Traditional process automation followed a predictable pattern: First A, then B, C, D, and so on. But as the world grows more complex, so have the processes that make doing business convenient. Whether you want to book a holiday online, use your phone to tour a potential home in a virtual open house, or quickly replace a stolen credit card, convenient business solutions now require increasingly sophisticated automation to be effective.
Today, people are widely dispersed both physically and organisationally, yet more connected than ever. With information being collected and implemented from an increasingly wide range of sources, delivering promised outcomes to customers in a timely fashion is a matter of digesting and coordinating decentralised, complex ecosystems of information in an efficient manner. It’s a complicated, unpredictable procedure, and simple process automation can’t keep up.
Processes today need to be tightly inter-related, yet more flexible than ever to meet demands of customers and businesses. This means organisations need to re-invent the wheel when addressing what a process is and how it’s automated.
In business, there are always unexpected events that force us to recalibrate our response when we encounter them. With heightened service expectations and increasingly personalised communications between business and consumer, it’s important businesses aren’t taking a one-size fits all approach in how they’re engaging customers, and this is where modern process automation plays an important role.
Redefining processes for today
Automation today may mean millions of permutations happening at lightning speed and at massive distribution, but that doesn’t mean it’s haphazard. In fact, it requires exceptional balance to be effective.
Getting the balance right is imperative; organisations should look to apply just enough process to be responsive, without forcing users to conform to an inflexible pattern. Some transactions require more process than others – such as auditable regulatory processes – but general customer queries only need enough to make the experience easier. Businesses need to provide enough process to simplify actions without adding unnecessary restrictive structure, which will only frustrate users.
The easier the experience, the more sophisticated the technology
Customers don’t care how or why something works or what’s happening behind the scenes. They care that their experience is easy. For instance, today’s cars are more complicated than 100 years ago, but they’re also a lot easier to drive. You don’t have to think about clutches, chokes, or starters. You don’t even have to turn a key. The latest automotive technology helps you automatically stay in your lane, brake to avoid collision, or will even drive your car for you. But creating this simple user experience requires incredibly sophisticated layers of technology.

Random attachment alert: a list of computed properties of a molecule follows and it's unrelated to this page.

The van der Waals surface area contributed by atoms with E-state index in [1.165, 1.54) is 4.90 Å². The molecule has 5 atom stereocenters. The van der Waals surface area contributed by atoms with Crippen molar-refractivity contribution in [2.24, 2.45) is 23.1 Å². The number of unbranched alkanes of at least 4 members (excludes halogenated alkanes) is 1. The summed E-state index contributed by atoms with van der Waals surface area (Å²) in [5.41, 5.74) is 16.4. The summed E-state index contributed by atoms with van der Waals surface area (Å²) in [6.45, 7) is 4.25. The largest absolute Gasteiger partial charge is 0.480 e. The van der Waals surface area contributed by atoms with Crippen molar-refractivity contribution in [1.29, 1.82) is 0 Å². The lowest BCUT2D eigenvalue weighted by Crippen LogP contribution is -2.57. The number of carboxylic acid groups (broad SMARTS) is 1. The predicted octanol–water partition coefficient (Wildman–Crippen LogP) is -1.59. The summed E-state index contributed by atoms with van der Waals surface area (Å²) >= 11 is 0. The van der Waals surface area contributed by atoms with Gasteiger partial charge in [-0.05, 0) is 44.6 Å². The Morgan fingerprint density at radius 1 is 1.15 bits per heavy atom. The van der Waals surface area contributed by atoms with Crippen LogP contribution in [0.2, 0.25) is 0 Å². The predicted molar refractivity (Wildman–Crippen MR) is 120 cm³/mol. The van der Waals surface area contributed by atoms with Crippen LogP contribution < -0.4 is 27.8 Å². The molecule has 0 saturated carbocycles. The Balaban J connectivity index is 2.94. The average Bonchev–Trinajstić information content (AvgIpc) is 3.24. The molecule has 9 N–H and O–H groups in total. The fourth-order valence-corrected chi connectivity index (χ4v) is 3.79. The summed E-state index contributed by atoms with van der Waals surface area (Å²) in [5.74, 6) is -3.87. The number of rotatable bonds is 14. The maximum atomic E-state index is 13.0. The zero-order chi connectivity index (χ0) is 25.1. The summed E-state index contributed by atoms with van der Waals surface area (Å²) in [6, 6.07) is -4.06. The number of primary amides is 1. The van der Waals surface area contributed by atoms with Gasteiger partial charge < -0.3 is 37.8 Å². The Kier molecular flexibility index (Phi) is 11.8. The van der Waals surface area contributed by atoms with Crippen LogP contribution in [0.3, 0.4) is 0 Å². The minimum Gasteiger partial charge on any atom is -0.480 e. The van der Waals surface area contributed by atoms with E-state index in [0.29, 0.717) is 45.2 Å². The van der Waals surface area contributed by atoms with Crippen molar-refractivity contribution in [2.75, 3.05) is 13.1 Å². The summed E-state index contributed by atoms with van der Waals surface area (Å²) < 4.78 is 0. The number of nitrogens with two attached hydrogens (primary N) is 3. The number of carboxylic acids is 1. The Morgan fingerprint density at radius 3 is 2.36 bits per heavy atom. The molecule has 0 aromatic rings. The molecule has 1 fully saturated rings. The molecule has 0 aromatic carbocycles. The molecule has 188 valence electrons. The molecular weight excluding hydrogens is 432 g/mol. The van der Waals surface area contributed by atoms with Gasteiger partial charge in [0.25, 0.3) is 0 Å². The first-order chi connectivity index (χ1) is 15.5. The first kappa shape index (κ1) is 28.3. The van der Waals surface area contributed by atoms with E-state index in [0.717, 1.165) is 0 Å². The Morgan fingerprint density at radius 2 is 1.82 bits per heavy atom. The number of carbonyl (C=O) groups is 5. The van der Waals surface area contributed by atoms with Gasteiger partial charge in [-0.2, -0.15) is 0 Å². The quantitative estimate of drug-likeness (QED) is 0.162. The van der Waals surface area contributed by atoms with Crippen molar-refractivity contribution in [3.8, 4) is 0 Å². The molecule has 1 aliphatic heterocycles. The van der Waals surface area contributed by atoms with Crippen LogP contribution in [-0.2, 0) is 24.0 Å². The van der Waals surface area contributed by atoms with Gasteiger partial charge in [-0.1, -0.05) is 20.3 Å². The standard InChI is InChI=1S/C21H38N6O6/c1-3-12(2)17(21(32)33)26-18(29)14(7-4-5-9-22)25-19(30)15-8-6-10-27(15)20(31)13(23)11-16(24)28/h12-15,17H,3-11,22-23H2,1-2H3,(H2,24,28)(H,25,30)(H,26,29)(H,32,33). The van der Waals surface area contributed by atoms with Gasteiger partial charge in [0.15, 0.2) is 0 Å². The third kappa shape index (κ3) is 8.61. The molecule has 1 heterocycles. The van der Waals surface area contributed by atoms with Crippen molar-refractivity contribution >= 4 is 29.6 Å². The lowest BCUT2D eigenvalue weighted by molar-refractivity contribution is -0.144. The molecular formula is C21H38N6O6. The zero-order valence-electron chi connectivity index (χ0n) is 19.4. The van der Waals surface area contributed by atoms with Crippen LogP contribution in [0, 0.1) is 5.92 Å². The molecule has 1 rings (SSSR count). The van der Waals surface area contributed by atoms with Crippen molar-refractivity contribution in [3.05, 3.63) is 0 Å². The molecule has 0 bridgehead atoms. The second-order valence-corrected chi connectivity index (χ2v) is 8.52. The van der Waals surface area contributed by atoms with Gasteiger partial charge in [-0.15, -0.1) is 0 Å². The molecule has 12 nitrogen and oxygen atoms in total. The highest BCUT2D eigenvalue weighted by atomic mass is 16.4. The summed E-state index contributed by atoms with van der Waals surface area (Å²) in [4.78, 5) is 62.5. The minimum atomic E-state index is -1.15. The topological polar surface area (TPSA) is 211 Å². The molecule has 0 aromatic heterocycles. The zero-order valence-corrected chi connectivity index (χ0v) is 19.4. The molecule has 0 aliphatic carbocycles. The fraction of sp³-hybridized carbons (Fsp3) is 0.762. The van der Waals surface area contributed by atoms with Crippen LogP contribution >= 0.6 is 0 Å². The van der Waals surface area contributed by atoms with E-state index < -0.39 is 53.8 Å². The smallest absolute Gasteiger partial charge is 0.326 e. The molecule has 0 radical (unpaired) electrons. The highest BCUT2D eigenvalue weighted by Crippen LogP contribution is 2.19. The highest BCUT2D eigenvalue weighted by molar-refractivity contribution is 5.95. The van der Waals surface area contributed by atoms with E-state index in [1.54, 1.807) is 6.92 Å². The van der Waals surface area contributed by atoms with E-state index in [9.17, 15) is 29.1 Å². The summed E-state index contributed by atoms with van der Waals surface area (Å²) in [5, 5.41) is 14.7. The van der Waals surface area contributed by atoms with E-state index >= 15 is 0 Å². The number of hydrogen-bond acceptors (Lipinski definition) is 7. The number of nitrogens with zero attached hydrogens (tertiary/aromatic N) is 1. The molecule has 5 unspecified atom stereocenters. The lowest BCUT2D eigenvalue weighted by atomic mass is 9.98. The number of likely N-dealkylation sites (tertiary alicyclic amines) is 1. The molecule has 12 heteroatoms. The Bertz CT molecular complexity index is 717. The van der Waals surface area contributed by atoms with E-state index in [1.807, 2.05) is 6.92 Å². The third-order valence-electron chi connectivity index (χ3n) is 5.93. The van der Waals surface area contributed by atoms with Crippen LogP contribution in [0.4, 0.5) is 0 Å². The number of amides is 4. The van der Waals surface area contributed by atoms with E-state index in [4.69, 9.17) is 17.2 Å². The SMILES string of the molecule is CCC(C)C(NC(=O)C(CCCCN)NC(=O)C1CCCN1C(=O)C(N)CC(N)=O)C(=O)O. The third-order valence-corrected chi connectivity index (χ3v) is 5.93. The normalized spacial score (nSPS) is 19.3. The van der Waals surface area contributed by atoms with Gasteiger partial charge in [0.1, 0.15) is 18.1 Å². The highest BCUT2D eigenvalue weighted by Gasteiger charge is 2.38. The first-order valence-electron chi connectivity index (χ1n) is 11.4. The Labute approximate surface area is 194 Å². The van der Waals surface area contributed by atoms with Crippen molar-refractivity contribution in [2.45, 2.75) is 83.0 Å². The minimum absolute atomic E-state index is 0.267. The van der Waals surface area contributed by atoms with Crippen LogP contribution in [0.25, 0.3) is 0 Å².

If the goal of technology is to make things easier, a complicated, distributed, unpredictable world requires more sophisticated and flexible processes to thread it all together. For that to succeed, process automation technology needs to function like a fabric, tying all the distributed pieces together to create a coherent process, oriented around the outcomes a customer or business is trying to achieve.
This new approach is known as “hyperautomation.” Hyperautomation brings together technologies like RPA, AI, and low code in a coherent way to streamline experiences, making them better for the customer and more efficient for the business.
No need to delight, just make things easy
The more complicated and distributed a process, the easier the end user experience must be. Tasks don’t always happen in the same order and customers often want to take control of their own processes – which channel they use, when they contact you, what they communicate.
It’s important to always adopt the “centre-out” approach, where an organisation puts the customer at the centre and builds around them to ensure they receive a positive experience. Sadly, many organisations fail to do this and expect customers to deal with the organisation’s processes, as frustrating as they may be.
Recent research by Pegasystems into customer service models found consumers’ desire for self-service is stronger than ever, with 45 per cent of customers stating they are more likely to use self-service today than before the pandemic. However, while 82 per cent of consumers are willing to use self-service, almost half (46%) still don’t expect it to work.
With 75 per cent of customers wanting businesses to improve self-service and 56 per cent visiting a business’ website before calling, there is a massive opportunity for business leaders to improve self-service capabilities, which can only be achieved with the implementation of hyper-automation solutions.
Organisations can’t possibly anticipate every single task that occurs in a particular process, so today’s technology needs to identify patterns using AI and real-time data, connect the dots through APIs, and streamline processes using bots. It needs to be event-driven – whether the events come from customer behaviours or the growing flood of IoT devices connected at “the edge.” And it must be fluid enough to adapt to each unique customer journey. As we head into the future, striking the right balance of “just enough” process will require a combination of insight, innovation, and open-mindedness.